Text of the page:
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overcoming embarrassment at the gym

so, I've recently started working out at the YMCA, which is a pretty well-used gym in my area. Only, thing is, I'm 17 and feel embarassed at the gym sometimes.

I'm far from overweight, in fact I'm well inside the "helathy" weight for my height. But I usuall wear sweatpants and a teeshirt. Also, I don't know how to use a few (ok, a LOT) of the machines in the room, and end up sticking the the same machines that I'm used to.

I've overcome that a little bit: moving on the the elliptical machies for cardio, instead of the "safe" treadmill, and today I even asked some guy next to me if he knew how to adjust the seat (it was way too low for me to reach). He was really nice about it, and even adusted it for me, but my face was burning and I felt like an idiot.

Any way to overcome that fear? Or any hints to kind of "pick up" on how to use the machines without sitting and reading the manuel on the side for 5 minutes, only to find you don't know how to make yourself "fit" in the seat? lol any tricks on what's usually adjustable, and what usually isn't? [also, you usually have to pay to get someone to officially 'show you' the machines, and I don't really want to do that]

haha not to mention that some of the machines make me feel plain silly (thigh adducters, anything that works the glutes, etc etc)

Thanks, guys! =]


Sun. Dec 2, 6:49pm

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op..

oh,. and i just don't want it to become an excuse for me not to go to the gym... I know that if I keep at it, my better body will help the self-confidence issue and make me feel more comfortable..but i'll never get there if I'm afraid to go =\

Sunday, December 02, 2007, 6:58 PM

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You could try learning one new piece of equipment per week? Usually the numbers on the seats will all be the same...Like, for me, I adjust each seat to "5" on all the machines. I had to read those side instructions when I first started, too. No one thinks you're stupid for doing that. People are not judging you as harshly as you think they are. Good luck!

Sunday, December 02, 2007, 7:04 PM

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Lots of gyms have an intro to take you through the machines. Or ask if there is a personal trainer. They can map out a routine for you and give you a rundown on the machines.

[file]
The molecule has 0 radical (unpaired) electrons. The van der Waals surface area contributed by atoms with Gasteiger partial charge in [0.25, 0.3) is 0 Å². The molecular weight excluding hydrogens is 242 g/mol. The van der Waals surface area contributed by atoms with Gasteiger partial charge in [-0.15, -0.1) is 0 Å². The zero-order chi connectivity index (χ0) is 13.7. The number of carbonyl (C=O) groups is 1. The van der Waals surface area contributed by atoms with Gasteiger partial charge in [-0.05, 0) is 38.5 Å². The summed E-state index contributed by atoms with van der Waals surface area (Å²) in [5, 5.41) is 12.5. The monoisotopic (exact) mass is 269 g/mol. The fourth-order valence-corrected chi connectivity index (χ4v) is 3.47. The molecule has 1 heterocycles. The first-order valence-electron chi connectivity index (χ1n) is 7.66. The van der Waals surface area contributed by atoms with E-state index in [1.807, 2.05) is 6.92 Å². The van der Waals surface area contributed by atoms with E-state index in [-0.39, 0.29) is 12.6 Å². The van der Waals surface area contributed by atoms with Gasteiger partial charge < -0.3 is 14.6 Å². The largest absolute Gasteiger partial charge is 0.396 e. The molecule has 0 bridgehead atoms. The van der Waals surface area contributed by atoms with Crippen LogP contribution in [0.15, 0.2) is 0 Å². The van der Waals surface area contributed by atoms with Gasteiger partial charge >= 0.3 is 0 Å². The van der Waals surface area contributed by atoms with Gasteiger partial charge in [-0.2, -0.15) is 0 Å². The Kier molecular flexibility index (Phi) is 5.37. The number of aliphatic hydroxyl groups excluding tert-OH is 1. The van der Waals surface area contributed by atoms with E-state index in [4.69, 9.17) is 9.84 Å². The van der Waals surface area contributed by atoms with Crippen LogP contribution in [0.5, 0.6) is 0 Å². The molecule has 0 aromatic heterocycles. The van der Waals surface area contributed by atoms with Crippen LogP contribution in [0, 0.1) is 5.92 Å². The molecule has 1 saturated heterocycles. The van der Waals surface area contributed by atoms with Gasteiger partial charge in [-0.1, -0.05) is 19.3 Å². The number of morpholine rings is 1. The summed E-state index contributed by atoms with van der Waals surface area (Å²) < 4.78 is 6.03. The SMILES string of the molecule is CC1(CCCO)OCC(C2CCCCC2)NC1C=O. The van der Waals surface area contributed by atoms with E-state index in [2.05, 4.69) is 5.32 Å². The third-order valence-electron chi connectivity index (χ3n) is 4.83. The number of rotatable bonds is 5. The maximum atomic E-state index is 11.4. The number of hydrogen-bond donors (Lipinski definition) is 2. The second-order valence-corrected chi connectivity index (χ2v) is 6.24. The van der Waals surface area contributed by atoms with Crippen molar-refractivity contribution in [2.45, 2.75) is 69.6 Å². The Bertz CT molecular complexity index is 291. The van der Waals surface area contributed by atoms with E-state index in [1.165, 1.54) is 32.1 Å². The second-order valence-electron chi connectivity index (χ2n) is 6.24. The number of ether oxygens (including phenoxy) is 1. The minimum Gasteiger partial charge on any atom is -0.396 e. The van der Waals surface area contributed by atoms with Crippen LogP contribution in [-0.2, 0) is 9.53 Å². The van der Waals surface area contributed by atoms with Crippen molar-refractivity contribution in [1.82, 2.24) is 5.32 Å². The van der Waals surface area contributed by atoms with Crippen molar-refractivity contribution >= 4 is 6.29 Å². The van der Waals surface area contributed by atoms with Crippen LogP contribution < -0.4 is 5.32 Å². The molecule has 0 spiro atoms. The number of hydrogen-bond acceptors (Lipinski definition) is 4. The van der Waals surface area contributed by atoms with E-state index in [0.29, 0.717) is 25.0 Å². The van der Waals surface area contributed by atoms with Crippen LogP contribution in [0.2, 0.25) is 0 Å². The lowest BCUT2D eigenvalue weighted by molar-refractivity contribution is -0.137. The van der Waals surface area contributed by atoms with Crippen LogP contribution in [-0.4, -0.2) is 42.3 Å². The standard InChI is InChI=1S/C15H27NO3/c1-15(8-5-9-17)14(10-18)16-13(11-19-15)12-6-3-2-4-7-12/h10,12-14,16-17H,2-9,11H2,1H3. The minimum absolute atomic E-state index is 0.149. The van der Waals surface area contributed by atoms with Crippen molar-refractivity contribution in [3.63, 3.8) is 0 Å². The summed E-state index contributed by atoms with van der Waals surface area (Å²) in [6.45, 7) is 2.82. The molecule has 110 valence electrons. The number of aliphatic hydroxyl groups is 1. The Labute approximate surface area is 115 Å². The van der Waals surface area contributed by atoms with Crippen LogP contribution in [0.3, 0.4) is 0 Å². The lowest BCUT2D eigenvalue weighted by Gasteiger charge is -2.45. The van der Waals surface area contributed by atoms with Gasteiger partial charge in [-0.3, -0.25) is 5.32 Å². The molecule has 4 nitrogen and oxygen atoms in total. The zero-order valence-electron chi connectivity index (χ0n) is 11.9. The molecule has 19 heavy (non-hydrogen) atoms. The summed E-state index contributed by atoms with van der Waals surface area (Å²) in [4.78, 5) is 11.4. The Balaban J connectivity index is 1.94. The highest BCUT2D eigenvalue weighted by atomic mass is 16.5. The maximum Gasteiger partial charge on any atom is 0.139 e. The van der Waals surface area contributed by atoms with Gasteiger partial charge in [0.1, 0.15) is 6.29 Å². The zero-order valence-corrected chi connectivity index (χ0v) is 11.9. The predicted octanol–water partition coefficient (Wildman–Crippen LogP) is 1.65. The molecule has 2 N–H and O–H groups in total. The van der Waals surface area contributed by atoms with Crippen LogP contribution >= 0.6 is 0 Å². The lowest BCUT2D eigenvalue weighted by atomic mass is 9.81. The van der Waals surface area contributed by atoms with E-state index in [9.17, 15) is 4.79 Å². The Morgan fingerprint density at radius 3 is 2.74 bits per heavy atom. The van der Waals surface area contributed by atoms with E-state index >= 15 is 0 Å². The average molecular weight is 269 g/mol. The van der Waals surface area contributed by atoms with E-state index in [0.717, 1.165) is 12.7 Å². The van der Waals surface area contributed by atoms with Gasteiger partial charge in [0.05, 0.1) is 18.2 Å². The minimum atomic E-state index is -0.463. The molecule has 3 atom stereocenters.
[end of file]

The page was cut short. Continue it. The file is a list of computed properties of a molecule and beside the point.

Sunday, December 02, 2007, 8:12 PM

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If your Y is anything like mine, they've got people on staff who will walk you through how to use every machine in the gym. Doesn't cost a dime. THere's usually someone who can help you create a routine as well, and I know they'll give you a fit test to figure out just what you should be doing...

If it's any consolation, Everyone feels awkward on at least one piece of equipment. You should have seen me the first time I tried an eliptical.

Sunday, December 02, 2007, 9:39 PM

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A few guidelines

CARDIO
1) The read-out usually has "Press START to begin" or something similar. So press it.
2) All cardio machines have a "Manual" program setting. Press that.
3) You may be prompted to enter age or weight or time - pretty straightforward.
4) The level/resistance is adjustable at all times. Push it up to level 3 or 4 and see how that feels after a few minutes and raise or lower it from there. Yes, this works for most machines and most brands - except arc trainers, whose levels go up to 100, so set the level to 20 on that one.

WEIGHTS
1) Weight machines (not the cable or freestyle ones) usually have a large sticker on them somewhere that show you the positioning (e.g. aligning some dot or bolt with your shoulder on chest, back and shoulder machines).
2) Be especially careful with these on tricep and bicep machines - that's where a small mistake can lead to pulled tendons, hyperextension and even rotator cuff tears. Most of them feel pretty awkward to me, and I opt for dumbell/barbells for those muscle groups.
3) Sometimes more than the seat is adjustable. There is usually some spring-loaded pin to pull and adjust, and they look similar on all the machines (assuming same brand). The need to adjust these aspects of a machine tends to be fairly minimal and applies to the range of motion rather than proper positioning. I rarely have to play with those pins...just the ham and quad machines, and the occasional pec deck.
4) I'm not fond of the inner/outer thigh press machine either. You can work those areas on the floor at home to a video, or do balance work (yoga, pilates, bosu, physioball).

Sunday, December 02, 2007, 10:14 PM

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